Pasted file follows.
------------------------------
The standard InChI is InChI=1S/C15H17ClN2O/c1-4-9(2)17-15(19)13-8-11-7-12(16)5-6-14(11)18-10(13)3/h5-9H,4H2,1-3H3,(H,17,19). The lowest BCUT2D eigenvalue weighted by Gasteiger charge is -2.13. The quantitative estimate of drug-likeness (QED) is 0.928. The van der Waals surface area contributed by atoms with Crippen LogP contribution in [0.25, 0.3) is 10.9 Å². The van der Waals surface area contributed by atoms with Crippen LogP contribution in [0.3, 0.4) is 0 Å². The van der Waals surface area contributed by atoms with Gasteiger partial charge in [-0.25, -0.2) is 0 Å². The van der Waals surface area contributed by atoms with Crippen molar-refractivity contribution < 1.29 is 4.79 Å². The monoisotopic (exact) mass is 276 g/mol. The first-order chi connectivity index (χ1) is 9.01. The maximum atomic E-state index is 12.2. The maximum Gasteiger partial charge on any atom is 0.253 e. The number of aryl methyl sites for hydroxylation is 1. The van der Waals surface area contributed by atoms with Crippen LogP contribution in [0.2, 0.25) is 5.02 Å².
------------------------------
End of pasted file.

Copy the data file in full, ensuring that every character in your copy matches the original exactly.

The standard InChI is InChI=1S/C15H17ClN2O/c1-4-9(2)17-15(19)13-8-11-7-12(16)5-6-14(11)18-10(13)3/h5-9H,4H2,1-3H3,(H,17,19). The lowest BCUT2D eigenvalue weighted by Gasteiger charge is -2.13. The quantitative estimate of drug-likeness (QED) is 0.928. The van der Waals surface area contributed by atoms with Crippen LogP contribution in [0.25, 0.3) is 10.9 Å². The van der Waals surface area contributed by atoms with Crippen LogP contribution in [0.3, 0.4) is 0 Å². The van der Waals surface area contributed by atoms with Gasteiger partial charge in [-0.25, -0.2) is 0 Å². The van der Waals surface area contributed by atoms with Crippen molar-refractivity contribution < 1.29 is 4.79 Å². The monoisotopic (exact) mass is 276 g/mol. The first-order chi connectivity index (χ1) is 9.01. The maximum atomic E-state index is 12.2. The maximum Gasteiger partial charge on any atom is 0.253 e. The number of aryl methyl sites for hydroxylation is 1. The van der Waals surface area contributed by atoms with Crippen LogP contribution in [0.2, 0.25) is 5.02 Å².